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Title:
Solar Coronal Jets: Observations, Theory, and Modeling
Authors:
Raouafi, N. E.; Patsourakos, S.; Pariat, E.; Young, P. R.; Sterling, A. C.; Savcheva, A.; Shimojo, M.; Moreno-Insertis, F.; DeVore, C. R.; Archontis, V.; Török, T.; Mason, H.; Curdt, W.; Meyer, K.; Dalmasse, K.; Matsui, Y.
Affiliation:
AA(The Johns Hopkins University Applied Physics Laboratory), AB(Department of Physics, University of Ioannina), AC(LESIA, Observatoire de Paris), AD(College of Science, George Mason University; NASA/Goddard Space Flight Center), AE(NASA/Marshall Space Flight Center), AF(Harvard-Smithsonian Center for Astrophysics), AG(National Astronomical Observatory of Japan), AH(Instituto de Astrofísica de Canarias), AI(Heliophysics Science Division, NASA Goddard Space Flight Center), AJ(School of Mathematics and Statistics, University of St. Andrews), AK(Predictive Science Inc.), AL(DAMTP, Centre for Mathematical Sciences, University of Cambridge), AM(Max-Planck-Institut für Sonnensystemforschung), AN(Division of Computing and Mathematics, Abertay University), AO(CISL/HAO, NCAR; LESIA, Observatoire de Paris), AP(Department of Earth and Planetary Science, University of Tokyo)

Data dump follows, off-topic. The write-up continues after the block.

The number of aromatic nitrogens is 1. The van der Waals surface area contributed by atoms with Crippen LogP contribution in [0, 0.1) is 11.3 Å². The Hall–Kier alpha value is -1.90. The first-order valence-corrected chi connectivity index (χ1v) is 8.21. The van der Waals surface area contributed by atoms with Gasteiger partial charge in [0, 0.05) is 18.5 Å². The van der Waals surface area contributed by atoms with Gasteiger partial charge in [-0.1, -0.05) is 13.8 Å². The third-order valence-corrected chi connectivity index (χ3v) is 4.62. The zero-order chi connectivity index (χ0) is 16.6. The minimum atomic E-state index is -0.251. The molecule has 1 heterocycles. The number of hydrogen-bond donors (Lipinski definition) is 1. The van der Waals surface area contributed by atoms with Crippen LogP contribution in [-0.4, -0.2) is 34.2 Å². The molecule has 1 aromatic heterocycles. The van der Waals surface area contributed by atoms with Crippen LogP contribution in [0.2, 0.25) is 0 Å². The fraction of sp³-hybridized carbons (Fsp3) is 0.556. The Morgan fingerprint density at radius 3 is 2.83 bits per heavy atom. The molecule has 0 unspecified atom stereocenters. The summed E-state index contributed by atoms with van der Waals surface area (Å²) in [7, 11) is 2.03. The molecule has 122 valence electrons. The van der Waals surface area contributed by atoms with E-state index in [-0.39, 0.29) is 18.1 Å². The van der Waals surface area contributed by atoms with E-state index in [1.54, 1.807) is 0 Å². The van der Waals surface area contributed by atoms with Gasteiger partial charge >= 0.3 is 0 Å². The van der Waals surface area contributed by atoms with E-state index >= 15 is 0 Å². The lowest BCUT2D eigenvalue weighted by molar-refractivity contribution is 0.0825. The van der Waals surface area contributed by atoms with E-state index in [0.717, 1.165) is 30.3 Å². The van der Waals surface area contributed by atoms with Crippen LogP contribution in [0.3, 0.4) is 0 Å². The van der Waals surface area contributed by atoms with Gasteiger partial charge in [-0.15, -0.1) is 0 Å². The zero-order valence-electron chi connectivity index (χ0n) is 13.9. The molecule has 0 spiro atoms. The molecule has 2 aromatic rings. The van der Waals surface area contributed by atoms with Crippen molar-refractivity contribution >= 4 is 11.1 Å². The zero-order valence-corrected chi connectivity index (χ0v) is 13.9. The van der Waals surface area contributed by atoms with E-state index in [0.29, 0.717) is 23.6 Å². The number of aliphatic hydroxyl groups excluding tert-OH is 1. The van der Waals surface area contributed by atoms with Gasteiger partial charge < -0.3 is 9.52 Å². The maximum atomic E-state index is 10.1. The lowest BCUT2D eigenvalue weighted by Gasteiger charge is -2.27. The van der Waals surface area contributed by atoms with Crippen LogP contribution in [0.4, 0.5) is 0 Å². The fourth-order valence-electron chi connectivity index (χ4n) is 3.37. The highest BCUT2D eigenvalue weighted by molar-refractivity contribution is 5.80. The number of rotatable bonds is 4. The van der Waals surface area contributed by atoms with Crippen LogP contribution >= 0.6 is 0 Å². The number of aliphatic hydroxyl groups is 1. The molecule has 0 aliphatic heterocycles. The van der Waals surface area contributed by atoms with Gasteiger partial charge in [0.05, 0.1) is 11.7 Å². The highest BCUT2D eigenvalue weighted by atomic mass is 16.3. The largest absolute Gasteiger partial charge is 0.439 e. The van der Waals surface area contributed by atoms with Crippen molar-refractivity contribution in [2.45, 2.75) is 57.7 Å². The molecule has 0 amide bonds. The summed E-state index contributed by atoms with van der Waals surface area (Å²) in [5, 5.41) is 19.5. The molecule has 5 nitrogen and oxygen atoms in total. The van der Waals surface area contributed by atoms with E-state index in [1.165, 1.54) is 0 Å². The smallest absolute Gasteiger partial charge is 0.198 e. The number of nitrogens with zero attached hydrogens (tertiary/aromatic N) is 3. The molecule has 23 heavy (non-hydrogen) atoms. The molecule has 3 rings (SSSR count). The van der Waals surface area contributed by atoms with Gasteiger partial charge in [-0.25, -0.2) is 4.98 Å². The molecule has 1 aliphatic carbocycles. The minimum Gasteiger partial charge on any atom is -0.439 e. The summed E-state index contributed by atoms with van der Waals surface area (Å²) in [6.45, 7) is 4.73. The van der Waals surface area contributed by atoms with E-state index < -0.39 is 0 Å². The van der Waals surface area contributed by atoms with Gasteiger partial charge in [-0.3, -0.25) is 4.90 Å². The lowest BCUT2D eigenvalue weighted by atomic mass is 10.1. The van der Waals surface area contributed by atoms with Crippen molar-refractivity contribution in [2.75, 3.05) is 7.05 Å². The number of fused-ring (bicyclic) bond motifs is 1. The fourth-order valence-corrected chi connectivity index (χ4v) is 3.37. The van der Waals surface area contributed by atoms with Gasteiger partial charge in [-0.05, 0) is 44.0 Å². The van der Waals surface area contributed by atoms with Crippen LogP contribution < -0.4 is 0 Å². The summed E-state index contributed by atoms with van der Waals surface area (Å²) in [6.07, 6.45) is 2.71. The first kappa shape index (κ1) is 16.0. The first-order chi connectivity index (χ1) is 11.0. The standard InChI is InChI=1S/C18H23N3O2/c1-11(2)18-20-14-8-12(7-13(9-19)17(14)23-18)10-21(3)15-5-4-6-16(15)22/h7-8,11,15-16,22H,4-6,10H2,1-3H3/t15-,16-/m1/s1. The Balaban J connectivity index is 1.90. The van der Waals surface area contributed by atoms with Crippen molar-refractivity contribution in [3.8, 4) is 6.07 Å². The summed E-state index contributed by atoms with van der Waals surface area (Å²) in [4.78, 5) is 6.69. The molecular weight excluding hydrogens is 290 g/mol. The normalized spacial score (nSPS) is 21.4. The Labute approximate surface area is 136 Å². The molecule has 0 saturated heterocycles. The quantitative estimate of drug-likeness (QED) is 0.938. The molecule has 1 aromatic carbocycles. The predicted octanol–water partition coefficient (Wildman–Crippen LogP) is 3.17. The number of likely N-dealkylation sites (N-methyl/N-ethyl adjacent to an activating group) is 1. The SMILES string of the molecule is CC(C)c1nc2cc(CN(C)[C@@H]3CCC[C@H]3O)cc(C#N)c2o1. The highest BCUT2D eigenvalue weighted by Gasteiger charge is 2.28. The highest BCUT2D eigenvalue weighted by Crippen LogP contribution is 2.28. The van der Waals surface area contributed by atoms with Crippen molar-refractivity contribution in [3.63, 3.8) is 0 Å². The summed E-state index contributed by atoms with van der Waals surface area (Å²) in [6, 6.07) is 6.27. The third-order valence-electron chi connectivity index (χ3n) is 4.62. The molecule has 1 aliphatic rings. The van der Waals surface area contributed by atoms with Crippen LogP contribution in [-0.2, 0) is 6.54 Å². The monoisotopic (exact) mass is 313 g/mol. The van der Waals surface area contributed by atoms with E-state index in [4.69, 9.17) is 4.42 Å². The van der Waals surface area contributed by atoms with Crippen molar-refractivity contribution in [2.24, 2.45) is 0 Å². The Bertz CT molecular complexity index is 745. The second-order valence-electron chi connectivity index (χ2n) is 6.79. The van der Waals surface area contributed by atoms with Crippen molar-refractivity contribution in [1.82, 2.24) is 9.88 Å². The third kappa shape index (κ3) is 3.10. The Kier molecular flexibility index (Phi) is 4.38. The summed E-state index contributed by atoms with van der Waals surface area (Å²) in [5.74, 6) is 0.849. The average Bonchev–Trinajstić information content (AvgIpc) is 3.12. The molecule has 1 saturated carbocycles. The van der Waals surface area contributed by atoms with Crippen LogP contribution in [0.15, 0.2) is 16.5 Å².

Publication:
Space Science Reviews, Volume 201, Issue 1-4, pp. 1-53 (SSRv Homepage)
Publication Date:
11/2016
Origin:
SPRINGER
Keywords:
Plasmas, Sun: activity, Sun: corona, Sun: magnetic fields, Sun: UV radiation, Sun: X-rays
Abstract Copyright:
(c) 2016: Springer Science+Business Media Dordrecht
DOI:
10.1007/s11214-016-0260-5
Bibliographic Code:
2016SSRv..201....1R

Abstract

Coronal jets represent important manifestations of ubiquitous solar transients, which may be the source of significant mass and energy input to the upper solar atmosphere and the solar wind. While the energy involved in a jet-like event is smaller than that of "nominal" solar flares and coronal mass ejections (CMEs), jets share many common properties with these phenomena, in particular, the explosive magnetically driven dynamics. Studies of jets could, therefore, provide critical insight for understanding the larger, more complex drivers of the solar activity. On the other side of the size-spectrum, the study of jets could also supply important clues on the physics of transients close or at the limit of the current spatial resolution such as spicules. Furthermore, jet phenomena may hint to basic process for heating the corona and accelerating the solar wind; consequently their study gives us the opportunity to attack a broad range of solar-heliospheric problems.
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